Why Denver should host the Olympics, but never will

1976 Innsbruck Olympic Winter Games, Gold Meda...
1976 Innsbruck Olympic Winter Games, Gold Medal, Dorothy Hamill (Photo credit: Wikipedia)

Earlier today, Mark Sappenfield wrote a post titled “The $14 billion Summer Olympics, Why does London even want them?” for The Christian Science Monitor. In it, he touches on the fact that, while hosting the Olympic games provides great exposure for cities, the economic gains are generally regarded as non-existant.

Sappenfield explains, though, that a city’s infrastructure is the big winner when it comes to hosting the Olympics, writing that:

True, the average citizen does not go to bed on Christmas Eve dreaming of tearing open “improved infrastructure” the next morning, but for city officials, its four syllables are a siren song.

And he quotes Tony Travers, a professor at the London School of Economics, as saying, “The single massive positive impact of the Olympics is the clearing and redevelopment of a vast, unusable space. It is now all cleaned up and ready to use for a city with a fast-growing population.”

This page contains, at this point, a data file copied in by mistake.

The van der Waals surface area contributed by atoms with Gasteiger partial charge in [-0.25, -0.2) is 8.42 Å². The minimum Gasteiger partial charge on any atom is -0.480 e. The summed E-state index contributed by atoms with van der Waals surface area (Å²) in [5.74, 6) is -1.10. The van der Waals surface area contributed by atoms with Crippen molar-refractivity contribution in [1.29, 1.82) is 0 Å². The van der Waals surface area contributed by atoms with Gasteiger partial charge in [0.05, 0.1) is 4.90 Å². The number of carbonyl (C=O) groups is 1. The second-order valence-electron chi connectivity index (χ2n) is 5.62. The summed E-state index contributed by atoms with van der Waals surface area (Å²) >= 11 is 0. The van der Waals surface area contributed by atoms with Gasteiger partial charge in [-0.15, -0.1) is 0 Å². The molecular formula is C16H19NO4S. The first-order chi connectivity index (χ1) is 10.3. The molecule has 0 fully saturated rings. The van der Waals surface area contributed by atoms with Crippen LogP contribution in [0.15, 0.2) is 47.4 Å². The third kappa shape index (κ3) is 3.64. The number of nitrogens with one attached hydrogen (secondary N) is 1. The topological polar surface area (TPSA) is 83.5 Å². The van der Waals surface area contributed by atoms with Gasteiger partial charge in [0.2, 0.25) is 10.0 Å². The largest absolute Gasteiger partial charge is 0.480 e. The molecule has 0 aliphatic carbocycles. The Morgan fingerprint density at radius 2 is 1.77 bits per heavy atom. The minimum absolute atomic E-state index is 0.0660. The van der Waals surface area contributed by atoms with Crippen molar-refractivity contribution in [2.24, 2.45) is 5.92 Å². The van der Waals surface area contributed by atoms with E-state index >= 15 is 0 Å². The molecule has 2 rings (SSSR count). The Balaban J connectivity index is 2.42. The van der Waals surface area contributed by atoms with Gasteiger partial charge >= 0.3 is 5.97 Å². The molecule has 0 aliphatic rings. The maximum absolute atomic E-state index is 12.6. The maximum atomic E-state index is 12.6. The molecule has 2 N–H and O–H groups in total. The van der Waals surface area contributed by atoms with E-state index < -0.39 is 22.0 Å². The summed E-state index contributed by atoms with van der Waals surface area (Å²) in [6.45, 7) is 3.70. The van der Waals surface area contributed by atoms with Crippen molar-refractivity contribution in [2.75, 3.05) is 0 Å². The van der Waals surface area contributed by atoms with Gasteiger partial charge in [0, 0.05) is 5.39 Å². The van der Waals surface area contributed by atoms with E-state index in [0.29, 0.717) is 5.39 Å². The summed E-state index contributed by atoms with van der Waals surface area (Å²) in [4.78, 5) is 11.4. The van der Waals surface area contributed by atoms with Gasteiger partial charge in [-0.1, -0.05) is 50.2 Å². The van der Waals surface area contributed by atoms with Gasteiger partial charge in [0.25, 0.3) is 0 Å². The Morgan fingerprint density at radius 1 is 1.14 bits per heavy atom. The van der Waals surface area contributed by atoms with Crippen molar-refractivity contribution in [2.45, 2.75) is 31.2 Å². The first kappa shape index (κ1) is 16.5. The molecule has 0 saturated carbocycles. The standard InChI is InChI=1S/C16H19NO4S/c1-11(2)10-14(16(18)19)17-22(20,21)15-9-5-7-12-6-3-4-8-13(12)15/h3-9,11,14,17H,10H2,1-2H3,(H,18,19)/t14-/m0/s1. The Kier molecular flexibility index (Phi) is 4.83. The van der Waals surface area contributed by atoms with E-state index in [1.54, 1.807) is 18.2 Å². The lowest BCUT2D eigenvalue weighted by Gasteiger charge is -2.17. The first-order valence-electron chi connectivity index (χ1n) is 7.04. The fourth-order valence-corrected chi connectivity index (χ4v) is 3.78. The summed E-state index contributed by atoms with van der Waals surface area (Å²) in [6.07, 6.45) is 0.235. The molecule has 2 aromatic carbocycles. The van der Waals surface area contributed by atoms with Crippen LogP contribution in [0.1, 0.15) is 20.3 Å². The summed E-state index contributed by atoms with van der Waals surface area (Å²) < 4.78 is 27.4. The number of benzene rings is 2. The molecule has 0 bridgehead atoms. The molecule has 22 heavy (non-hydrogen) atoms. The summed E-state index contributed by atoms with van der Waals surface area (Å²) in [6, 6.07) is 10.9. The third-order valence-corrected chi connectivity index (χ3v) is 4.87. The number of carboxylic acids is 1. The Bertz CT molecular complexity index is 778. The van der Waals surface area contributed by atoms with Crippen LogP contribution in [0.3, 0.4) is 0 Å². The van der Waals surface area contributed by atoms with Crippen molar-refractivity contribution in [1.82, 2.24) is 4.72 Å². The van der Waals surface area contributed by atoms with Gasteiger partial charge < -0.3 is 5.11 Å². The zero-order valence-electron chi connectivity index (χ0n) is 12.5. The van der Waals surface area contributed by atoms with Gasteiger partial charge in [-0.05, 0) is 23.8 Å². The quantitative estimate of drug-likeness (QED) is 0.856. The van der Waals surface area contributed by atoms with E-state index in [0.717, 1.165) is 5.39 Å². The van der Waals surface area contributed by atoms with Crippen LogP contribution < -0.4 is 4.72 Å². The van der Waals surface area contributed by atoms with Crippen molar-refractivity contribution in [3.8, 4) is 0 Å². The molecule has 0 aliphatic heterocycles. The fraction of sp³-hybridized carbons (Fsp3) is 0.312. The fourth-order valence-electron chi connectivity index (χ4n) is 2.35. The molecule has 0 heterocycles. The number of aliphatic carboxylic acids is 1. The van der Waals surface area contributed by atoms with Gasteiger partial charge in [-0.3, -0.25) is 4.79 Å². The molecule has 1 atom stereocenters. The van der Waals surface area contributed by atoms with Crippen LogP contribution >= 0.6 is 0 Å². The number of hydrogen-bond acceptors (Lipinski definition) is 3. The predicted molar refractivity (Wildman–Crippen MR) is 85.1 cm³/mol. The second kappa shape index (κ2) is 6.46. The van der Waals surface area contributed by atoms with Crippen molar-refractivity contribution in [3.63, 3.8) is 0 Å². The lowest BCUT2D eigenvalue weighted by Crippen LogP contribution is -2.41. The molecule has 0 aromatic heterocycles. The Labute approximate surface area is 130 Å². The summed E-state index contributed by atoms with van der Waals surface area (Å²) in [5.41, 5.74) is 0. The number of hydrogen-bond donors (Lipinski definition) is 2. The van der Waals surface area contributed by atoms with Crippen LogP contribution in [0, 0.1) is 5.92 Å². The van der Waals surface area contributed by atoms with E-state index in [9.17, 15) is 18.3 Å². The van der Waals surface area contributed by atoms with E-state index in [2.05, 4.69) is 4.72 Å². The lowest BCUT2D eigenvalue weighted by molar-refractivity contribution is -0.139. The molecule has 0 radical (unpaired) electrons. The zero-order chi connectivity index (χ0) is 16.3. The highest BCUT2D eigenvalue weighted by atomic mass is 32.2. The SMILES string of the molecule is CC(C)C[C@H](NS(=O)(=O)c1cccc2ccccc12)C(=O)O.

So, as Denver saw a population growth of 10.4% for the period of 2000-2009, maybe the focus on improved infrastructure that the Olympic games brings is just what the city needs.

But getting the games to Colorado may be rather difficult.

It’s well known fact that Denver nearly hosted the 1976 winter olympics, and Richard Schneider at Examiner.com took the time to explain why. It turns out that Colorado voters forbid the use of public funds for the olympic games – after they had already been awarded to Denver – when the costs of the event jumped.

Or, as Schneider put it:

However, Colorado voters ruled! By a 3 to 2 margin, they amended the state constitution “to prohibit the State from levying taxes and appropriating or loaning funds for the purpose of aiding or furthering the 1976 Winter Olympic Games.” A red-faced Denver was forced to withdraw its bid and the 1976 winter games were held at a previous venue, Innsbruck, Austria.

Recently there has been a movement to get the Olympics back to Denver for the 2022 games, but Schneider explains that the:

Olympic movement has a long long memory, and the Denver 1976 winter games debacle is a giant egg in the face of the US Olympic Committee and the International Olympic Committee. Their reluctance to take Denver seriously is monumental.